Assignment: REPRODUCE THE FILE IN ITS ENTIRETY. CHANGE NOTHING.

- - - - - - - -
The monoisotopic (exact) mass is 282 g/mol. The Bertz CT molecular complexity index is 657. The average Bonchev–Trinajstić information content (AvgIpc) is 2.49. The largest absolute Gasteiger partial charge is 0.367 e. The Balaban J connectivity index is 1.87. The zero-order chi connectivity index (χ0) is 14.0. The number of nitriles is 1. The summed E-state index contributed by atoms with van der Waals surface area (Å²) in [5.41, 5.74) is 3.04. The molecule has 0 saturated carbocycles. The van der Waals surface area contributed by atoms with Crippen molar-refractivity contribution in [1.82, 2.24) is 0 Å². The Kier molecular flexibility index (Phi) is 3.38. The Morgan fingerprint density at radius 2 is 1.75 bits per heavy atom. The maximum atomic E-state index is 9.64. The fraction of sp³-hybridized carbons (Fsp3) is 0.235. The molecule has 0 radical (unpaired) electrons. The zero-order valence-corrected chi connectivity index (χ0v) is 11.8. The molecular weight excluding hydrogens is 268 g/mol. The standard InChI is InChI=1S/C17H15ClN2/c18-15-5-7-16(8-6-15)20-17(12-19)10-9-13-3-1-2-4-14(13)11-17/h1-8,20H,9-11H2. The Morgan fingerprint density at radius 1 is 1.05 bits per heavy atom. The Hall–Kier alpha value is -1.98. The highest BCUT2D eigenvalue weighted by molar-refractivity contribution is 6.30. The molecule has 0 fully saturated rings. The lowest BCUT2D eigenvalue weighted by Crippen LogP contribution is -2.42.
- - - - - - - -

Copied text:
The monoisotopic (exact) mass is 282 g/mol. The Bertz CT molecular complexity index is 657. The average Bonchev–Trinajstić information content (AvgIpc) is 2.49. The largest absolute Gasteiger partial charge is 0.367 e. The Balaban J connectivity index is 1.87. The zero-order chi connectivity index (χ0) is 14.0. The number of nitriles is 1. The summed E-state index contributed by atoms with van der Waals surface area (Å²) in [5.41, 5.74) is 3.04. The molecule has 0 saturated carbocycles. The van der Waals surface area contributed by atoms with Crippen molar-refractivity contribution in [1.82, 2.24) is 0 Å². The Kier molecular flexibility index (Phi) is 3.38. The Morgan fingerprint density at radius 2 is 1.75 bits per heavy atom. The maximum atomic E-state index is 9.64. The fraction of sp³-hybridized carbons (Fsp3) is 0.235. The molecule has 0 radical (unpaired) electrons. The zero-order valence-corrected chi connectivity index (χ0v) is 11.8. The molecular weight excluding hydrogens is 268 g/mol. The standard InChI is InChI=1S/C17H15ClN2/c18-15-5-7-16(8-6-15)20-17(12-19)10-9-13-3-1-2-4-14(13)11-17/h1-8,20H,9-11H2. The Morgan fingerprint density at radius 1 is 1.05 bits per heavy atom. The Hall–Kier alpha value is -1.98. The highest BCUT2D eigenvalue weighted by molar-refractivity contribution is 6.30. The molecule has 0 fully saturated rings. The lowest BCUT2D eigenvalue weighted by Crippen LogP contribution is -2.42.